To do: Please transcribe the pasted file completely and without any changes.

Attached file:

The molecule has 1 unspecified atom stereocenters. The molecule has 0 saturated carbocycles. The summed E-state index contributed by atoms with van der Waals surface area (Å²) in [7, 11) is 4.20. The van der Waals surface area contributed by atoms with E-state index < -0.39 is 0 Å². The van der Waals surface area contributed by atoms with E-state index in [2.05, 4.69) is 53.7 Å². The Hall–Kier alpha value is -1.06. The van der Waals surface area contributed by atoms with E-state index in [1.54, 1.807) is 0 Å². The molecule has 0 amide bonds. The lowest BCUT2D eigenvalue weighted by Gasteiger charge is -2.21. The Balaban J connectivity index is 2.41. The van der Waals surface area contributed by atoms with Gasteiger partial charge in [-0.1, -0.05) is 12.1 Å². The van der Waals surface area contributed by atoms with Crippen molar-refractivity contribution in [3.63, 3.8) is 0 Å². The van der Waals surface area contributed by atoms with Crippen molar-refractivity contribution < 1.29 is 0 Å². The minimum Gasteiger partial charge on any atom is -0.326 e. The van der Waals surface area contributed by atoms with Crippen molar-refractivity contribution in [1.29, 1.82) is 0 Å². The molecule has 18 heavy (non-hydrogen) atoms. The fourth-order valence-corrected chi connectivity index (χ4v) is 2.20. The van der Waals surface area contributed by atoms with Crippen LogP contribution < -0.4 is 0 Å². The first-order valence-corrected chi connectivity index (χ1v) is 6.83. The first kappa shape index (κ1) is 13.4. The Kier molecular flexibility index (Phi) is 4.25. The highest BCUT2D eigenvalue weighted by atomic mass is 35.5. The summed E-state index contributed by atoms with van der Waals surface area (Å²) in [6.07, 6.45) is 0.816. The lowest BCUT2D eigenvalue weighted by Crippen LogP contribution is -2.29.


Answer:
The molecule has 1 unspecified atom stereocenters. The molecule has 0 saturated carbocycles. The summed E-state index contributed by atoms with van der Waals surface area (Å²) in [7, 11) is 4.20. The van der Waals surface area contributed by atoms with E-state index < -0.39 is 0 Å². The van der Waals surface area contributed by atoms with E-state index in [2.05, 4.69) is 53.7 Å². The Hall–Kier alpha value is -1.06. The van der Waals surface area contributed by atoms with E-state index in [1.54, 1.807) is 0 Å². The molecule has 0 amide bonds. The lowest BCUT2D eigenvalue weighted by Gasteiger charge is -2.21. The Balaban J connectivity index is 2.41. The van der Waals surface area contributed by atoms with Gasteiger partial charge in [-0.1, -0.05) is 12.1 Å². The van der Waals surface area contributed by atoms with Crippen molar-refractivity contribution in [3.63, 3.8) is 0 Å². The van der Waals surface area contributed by atoms with Crippen molar-refractivity contribution < 1.29 is 0 Å². The minimum Gasteiger partial charge on any atom is -0.326 e. The van der Waals surface area contributed by atoms with Crippen molar-refractivity contribution in [1.29, 1.82) is 0 Å². The molecule has 18 heavy (non-hydrogen) atoms. The fourth-order valence-corrected chi connectivity index (χ4v) is 2.20. The van der Waals surface area contributed by atoms with Crippen LogP contribution < -0.4 is 0 Å². The first-order valence-corrected chi connectivity index (χ1v) is 6.83. The first kappa shape index (κ1) is 13.4. The Kier molecular flexibility index (Phi) is 4.25. The highest BCUT2D eigenvalue weighted by atomic mass is 35.5. The summed E-state index contributed by atoms with van der Waals surface area (Å²) in [6.07, 6.45) is 0.816. The lowest BCUT2D eigenvalue weighted by Crippen LogP contribution is -2.29.